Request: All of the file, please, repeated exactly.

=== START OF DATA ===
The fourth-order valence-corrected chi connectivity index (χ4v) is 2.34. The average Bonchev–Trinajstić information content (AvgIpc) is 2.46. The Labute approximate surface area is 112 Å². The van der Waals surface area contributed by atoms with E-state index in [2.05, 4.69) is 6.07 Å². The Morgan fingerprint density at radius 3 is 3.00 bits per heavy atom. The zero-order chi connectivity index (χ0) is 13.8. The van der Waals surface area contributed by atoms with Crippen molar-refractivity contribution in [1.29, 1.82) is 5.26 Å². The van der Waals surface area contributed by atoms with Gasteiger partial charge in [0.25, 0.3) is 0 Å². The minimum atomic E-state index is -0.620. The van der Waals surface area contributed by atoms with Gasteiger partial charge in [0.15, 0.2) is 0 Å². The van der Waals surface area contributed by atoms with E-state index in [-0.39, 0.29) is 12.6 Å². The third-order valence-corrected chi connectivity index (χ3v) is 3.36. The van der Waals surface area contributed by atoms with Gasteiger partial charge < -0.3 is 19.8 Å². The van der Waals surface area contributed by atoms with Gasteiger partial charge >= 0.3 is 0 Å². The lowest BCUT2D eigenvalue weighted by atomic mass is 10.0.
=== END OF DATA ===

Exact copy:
The fourth-order valence-corrected chi connectivity index (χ4v) is 2.34. The average Bonchev–Trinajstić information content (AvgIpc) is 2.46. The Labute approximate surface area is 112 Å². The van der Waals surface area contributed by atoms with E-state index in [2.05, 4.69) is 6.07 Å². The Morgan fingerprint density at radius 3 is 3.00 bits per heavy atom. The zero-order chi connectivity index (χ0) is 13.8. The van der Waals surface area contributed by atoms with Crippen molar-refractivity contribution in [1.29, 1.82) is 5.26 Å². The van der Waals surface area contributed by atoms with Gasteiger partial charge in [0.25, 0.3) is 0 Å². The minimum atomic E-state index is -0.620. The van der Waals surface area contributed by atoms with Gasteiger partial charge in [0.15, 0.2) is 0 Å². The van der Waals surface area contributed by atoms with E-state index in [-0.39, 0.29) is 12.6 Å². The third-order valence-corrected chi connectivity index (χ3v) is 3.36. The van der Waals surface area contributed by atoms with Gasteiger partial charge < -0.3 is 19.8 Å². The van der Waals surface area contributed by atoms with Gasteiger partial charge >= 0.3 is 0 Å². The lowest BCUT2D eigenvalue weighted by atomic mass is 10.0.